It was probably the obsessive nattiness of the Zouaves that set off the attack, the grey baggy pants and the embroidered red vests. Perhaps that was it, or perhaps it was nothing in particular. Maybe they just happened to be there, looking the other way while they worked, and not seeing the stealthy advance through the trees.
The seemingly endless time of cold darkness crept past in a succession of grey days and long nights.
In its camps, the Army of Northern Virginia once again experienced the religious fervor that came to them when they were not busy. At such times, men of all faiths sought solace in prayer and gathered in revival meetings where many found the inner peace that war denied them.
Families came to the winter camps to spend the season with their men. Most boarded with local families. Bearded warriors held in their arms for the first time tiny folk who had not yet been seen. The children brought joy to them all, but in the evenings the soldiers brooded over their families, their thoughts unreadable in the light of the fireplaces.
Amateur theatrical productions were a natural gift of this army, something so familiar from home that the men expected them. Wooden theaters sprang up in the snow and frost caked mud. These were crude structures of field sawn boards, each with its glowing pot bellied iron stove. The programs were filled with familiar plays, but some of them were only a year or so old in London or New York. One of these was entitled "Our American Cousin."
Balthazar was fond of the theater. At school in England he had been prominent in Christmas pantomime and Shakespeare alike. Now, he did all a commander properly could to interest his men in this activity, thinking it a healthy diversion from the boredom of the winter. The Stephen Foster songs he had heard in Richmond appeared on the boards as renditions by his battalion chorus. Soldiers' singing groups were a tradition in the French Army. He followed the custom in America. The foreigners in the battalion made up the backbone of the soloists and Joseph White played the piano to accompany. His skill was yet another of Clotilde Devereux's gifts to the Whites. Balthazar played the role of Falstaff in a Second Corps' officers’ production of "The Merry Wives of Windsor." His English accent and baritone were praised around sentry fires for weeks after the play's run.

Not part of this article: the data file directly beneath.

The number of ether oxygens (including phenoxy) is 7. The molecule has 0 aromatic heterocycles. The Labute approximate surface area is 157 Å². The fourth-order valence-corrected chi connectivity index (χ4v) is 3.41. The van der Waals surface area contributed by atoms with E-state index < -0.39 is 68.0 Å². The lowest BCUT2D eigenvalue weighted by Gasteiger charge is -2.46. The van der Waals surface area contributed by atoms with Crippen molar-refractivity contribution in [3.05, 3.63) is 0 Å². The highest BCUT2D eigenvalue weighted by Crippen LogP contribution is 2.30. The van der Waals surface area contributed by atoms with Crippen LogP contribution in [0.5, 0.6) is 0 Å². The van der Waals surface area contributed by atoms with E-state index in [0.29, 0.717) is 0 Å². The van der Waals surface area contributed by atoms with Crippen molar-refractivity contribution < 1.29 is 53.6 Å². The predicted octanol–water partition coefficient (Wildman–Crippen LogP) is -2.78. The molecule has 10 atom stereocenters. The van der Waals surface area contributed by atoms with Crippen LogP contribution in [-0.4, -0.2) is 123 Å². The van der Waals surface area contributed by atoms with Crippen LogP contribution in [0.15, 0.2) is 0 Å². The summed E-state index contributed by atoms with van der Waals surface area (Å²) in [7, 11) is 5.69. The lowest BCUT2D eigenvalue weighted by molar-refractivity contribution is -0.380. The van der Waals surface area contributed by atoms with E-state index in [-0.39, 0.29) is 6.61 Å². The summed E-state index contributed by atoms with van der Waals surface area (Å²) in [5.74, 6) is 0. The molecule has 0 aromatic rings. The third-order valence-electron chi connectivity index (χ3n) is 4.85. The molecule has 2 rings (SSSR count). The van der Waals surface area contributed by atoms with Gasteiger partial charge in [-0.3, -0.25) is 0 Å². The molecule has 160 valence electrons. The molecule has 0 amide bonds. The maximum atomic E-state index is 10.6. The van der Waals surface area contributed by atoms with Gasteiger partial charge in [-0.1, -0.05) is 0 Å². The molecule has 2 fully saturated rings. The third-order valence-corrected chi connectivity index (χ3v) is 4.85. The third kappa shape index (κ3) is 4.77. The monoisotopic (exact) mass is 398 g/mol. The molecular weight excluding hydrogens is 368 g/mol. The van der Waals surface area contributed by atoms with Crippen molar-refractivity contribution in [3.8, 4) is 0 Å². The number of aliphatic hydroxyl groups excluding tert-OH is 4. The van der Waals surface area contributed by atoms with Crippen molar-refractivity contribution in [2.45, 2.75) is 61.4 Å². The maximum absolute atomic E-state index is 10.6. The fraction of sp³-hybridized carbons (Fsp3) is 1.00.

There is a little restaurant on Duke Street near my home. It is about half a mile from the US Courthouse that you all have seen on television in connection with the Moussawi trial, etc. That is the modern new building with a magnificent statue of blind justice projecting from the gallery over the front door.
I sometimes have breakfast in the restaurant. Next to this little place is a modern office building and an 18th Century house which shows clearly in photographs of this area during the WBS. There was a Union Army garrison on Shuter's Hill a few hundred yards away and just near my house. There is a striking bronze statue of two women besde the restaurant. I went to look at this statue a few days ago. It is set back from the street.
All that is inscribed on the prediment is, "The Edmondson Sisters." I had never heard of them. Having read their story in this wiki, I am struck by the extent to which it is indicative of the complex status of people of color in the Upper South before the WBS.